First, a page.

Homogeneous grouping can restrict student opportunities if … • … teachers teach different content to different groups, thereby narrowing options of students in some groups • … there is limited or no movement between groups (if there is no chance of “promotion” why would students try hard?) • … teachers are not conscious of the impact of “self-fulfilling prophesy” effects • … steps are not taken to avoid development of poor self concept of some members of the upper sets (Big fish little pond effect) • … the top set are taught (in a routine way) the content from the following year (for example) rather than fostering mathematical creativity (for example) using the current content • … the grouping fosters a sense of “entitlement” in top stream students
Self-fulfilling prophesy Step 1: Teachers form early differential expectations for students Step 2: As a result the teachers behave differently to different students and this differential behaviour communicates the teachers’ expectations to the students. If such treatment of the students is consistent, and if the students do not resist, it will have an effect on their self- concept, achievement, motivation, aspirations and classroom conduct. Step 3: The student responses will actually reinforce the teacher’s original expectations. Ultimately there will be a difference in student achievement and outcomes.
The ways that self fulfilling prophesy works • Teachers “need for control” • Attribution • Challenge
Brophy argued that it is common for teachers, when interacting with “low expectation” students, … • - wait less time for them to answer questions; • - give them the answer or call on someone else rather than waiting; • - use inappropriate reinforcements; • - criticise them more for failure and praise them less frequently; • - do not give them public feedback on their responses; • - call on them less to respond; • - demand less; and • - have less friendly verbal and non-verbal contact.
But it is hard … • … if the curriculum is based on stratification to ensure that all students have the same opportunities to learn • … if you see the need of low stream students is development of skills in isolation to communicate connections, meaning and relevance • … to communicate to students in low streams that you think they can learn well (especially if they have a restricted curriculum)
You have heard about the importance of “evidence” • Stratification, streaming, tracking, setting has “… minimal effect on learning outcomes and profound negative equity effects. (Hattie, 2009, p. 90)
But every group is mixed so lesson planning needs to anticipate differences in readiness
Nine task based strategies for dealing with diversity while offering experiences covering common content
Common to all 9 approaches • Building classroom community • Task based, considering the trajectory of tasks (what comes next!) • Explicit pedagogies • Different ways of solving the tasks, and the different approaches are themselves educative • Representing solutions in different ways is both engaging and important mathematically
A possible way of structuring… • Lappan used the structure • Launch, • Explore, • Summarise • Better is (from Walqui) • Preparing learners • Interacting with the concept • Extending understanding • But that process is cyclical and might happen multiple times in a lesson (or learning sequence)
What these approaches are not! • Asking questions that are so easy that everyone can do them • Setting up groups that allow some students to hide • Excessive repetition (of course, some is needed) • …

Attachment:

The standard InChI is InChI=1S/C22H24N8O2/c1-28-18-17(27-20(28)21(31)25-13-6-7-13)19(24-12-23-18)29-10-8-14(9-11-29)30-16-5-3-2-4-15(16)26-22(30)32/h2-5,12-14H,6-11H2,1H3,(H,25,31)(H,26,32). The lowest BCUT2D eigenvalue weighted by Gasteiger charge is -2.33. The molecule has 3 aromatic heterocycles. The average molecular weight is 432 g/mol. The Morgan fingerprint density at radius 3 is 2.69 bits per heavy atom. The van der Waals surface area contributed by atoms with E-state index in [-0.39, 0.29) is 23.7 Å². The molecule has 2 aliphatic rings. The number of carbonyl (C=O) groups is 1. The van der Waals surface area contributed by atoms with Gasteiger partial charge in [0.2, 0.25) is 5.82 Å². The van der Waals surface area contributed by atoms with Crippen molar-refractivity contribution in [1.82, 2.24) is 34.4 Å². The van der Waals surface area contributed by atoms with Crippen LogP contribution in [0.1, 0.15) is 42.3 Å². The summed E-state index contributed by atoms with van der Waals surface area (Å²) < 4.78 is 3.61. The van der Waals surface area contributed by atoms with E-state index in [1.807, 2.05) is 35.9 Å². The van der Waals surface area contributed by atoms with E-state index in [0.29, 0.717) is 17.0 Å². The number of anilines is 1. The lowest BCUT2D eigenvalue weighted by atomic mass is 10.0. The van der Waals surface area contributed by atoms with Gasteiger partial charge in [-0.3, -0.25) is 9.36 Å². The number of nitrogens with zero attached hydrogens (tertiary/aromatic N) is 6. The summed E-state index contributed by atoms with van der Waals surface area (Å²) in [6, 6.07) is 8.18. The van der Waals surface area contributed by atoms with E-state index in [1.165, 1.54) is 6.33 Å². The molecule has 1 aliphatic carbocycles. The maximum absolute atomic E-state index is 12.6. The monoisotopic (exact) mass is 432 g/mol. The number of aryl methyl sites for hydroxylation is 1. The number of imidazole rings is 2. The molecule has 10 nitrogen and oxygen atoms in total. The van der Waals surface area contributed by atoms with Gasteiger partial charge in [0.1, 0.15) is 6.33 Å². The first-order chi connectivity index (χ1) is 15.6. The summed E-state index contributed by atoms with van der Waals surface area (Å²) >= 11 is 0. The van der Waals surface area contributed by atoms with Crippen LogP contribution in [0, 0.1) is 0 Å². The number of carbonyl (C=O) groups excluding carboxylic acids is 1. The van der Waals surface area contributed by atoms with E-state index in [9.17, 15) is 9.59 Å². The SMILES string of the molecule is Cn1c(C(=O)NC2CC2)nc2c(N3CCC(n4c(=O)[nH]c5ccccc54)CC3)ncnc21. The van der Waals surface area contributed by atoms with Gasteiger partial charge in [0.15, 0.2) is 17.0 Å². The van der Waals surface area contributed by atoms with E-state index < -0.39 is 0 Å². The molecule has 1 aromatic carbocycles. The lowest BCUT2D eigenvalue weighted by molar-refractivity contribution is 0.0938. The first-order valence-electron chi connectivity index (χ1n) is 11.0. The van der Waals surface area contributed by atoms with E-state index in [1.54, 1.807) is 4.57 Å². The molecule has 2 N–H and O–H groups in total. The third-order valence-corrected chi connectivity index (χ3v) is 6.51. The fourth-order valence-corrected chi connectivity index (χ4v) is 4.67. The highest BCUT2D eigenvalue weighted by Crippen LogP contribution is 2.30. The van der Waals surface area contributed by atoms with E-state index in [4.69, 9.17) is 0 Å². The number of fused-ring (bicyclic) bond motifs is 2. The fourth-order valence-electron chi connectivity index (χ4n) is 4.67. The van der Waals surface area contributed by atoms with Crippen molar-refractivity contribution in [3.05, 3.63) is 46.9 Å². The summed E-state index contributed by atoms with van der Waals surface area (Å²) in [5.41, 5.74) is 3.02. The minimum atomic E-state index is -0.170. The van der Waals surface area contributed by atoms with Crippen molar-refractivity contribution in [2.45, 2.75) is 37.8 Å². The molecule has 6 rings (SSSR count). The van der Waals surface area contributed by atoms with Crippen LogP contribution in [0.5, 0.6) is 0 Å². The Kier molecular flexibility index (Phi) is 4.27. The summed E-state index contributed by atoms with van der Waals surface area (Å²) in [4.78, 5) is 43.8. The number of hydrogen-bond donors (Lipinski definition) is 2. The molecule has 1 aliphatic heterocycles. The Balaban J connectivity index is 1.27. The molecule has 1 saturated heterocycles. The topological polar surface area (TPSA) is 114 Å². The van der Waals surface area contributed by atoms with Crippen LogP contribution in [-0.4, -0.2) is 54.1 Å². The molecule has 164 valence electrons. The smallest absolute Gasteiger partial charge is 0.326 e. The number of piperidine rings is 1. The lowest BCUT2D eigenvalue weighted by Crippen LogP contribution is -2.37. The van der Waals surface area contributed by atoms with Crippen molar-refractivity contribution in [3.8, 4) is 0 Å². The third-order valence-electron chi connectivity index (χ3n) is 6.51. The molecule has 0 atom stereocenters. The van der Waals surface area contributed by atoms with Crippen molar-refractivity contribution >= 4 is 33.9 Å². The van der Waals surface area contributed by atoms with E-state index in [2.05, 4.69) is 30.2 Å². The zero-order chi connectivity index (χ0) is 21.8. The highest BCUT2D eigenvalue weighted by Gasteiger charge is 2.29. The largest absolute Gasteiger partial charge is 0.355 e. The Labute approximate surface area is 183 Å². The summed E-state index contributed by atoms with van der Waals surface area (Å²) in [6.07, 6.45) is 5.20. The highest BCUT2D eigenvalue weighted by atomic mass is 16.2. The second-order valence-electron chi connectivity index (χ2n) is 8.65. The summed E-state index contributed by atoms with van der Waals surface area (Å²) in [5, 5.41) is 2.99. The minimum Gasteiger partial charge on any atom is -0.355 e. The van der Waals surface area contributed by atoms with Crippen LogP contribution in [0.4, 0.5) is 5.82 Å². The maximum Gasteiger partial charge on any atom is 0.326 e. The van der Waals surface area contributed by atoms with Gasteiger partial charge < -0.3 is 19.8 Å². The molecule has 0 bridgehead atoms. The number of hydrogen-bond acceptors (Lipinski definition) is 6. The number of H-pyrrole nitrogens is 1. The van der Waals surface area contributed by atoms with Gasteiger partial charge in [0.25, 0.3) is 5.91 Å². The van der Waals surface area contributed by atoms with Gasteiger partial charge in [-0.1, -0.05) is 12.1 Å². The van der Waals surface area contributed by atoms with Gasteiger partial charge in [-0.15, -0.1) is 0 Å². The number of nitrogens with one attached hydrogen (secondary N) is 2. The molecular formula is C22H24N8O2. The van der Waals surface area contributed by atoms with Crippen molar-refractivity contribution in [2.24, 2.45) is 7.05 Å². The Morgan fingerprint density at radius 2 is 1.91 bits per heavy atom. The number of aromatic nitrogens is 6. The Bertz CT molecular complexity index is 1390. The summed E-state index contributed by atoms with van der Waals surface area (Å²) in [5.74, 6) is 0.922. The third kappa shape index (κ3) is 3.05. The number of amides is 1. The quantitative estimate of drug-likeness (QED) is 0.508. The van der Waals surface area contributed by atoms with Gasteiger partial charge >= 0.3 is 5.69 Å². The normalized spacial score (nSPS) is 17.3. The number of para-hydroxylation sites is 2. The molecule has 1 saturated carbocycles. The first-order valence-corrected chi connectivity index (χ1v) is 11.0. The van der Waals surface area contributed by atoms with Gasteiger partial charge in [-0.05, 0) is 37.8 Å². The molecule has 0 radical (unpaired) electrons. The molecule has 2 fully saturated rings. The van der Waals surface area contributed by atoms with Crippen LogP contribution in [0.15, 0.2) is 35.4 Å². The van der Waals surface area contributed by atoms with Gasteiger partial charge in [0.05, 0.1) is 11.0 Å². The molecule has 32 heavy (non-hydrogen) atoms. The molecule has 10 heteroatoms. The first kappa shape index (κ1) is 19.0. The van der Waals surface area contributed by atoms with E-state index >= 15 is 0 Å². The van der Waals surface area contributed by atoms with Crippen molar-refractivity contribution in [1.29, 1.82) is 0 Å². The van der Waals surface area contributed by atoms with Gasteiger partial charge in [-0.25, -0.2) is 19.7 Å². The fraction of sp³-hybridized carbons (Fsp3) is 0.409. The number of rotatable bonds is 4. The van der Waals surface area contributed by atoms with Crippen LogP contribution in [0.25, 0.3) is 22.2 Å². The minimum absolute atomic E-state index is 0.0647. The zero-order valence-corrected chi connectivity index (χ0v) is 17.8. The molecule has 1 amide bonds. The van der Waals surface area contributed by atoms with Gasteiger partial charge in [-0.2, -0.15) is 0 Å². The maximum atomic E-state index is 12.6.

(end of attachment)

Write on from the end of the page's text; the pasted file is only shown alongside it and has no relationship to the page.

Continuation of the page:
Strategy 1 • Asking questions with multiple entry points and multiple exit points • Such questions will nearly always be open-ended
Write a sentence with 5 words, with the mean of the number of letters in the words being 4. Do not use any words of 4 letters.
Draw some rectangles with a perimeter of 20 cm. Work out the area of each of your rectangles.
A set of 36 cubes is arranged to form a rectangular prism. What might the rectangular prism look like? What is the surface area of your prisms?
Strategy 2 • Using enabling and extending prompts • These apply to any type of challenging task
Suppose we posed this task: Seven people went fishing. The mean number of fish they caught was 5, the median was 4 and the mode was 3. How many fish might each of the people have caught? (Give at least 3 answers)
Some enabling prompts • Seven people went fishing. The median number of fish caught was 4. How many fish might each of the people have caught? • Seven people went fishing. The mode number of fish they caught was 3. How many fish might each of the people have caught?
What are enabling prompts? • Enabling prompts can involve slightly varying an aspect of the task demand, such as • the form of representation, • the size of the numbers, or • the number of steps, so that a student experiencing difficulty, if successful, can proceed with the original task. • This approach can be contrasted with the more common requirement that such students • listen to additional explanations; or • pursue goals substantially different from the rest of the class.
Extending prompt • Seven people went fishing. The mean number of fish they caught was 5, the median was 4, the mode was 3, and the range is 6. How many fish might each of the people have caught? (Give all possible answers)
A brick weighs the same as 3 kg plus half a brick. What does the brick weigh? Represent your answer in twodifferent ways, one of which involves drawings
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A brick weighs the same as 3 kg plus half a brick. What does the brick weigh? 3 kg SA coaches day 5 September 12
3 kg SA coaches day 5 September 12
I used 1 metre of string to tie up this box. The bow takes 300 mm. What might be the dimensions of the box?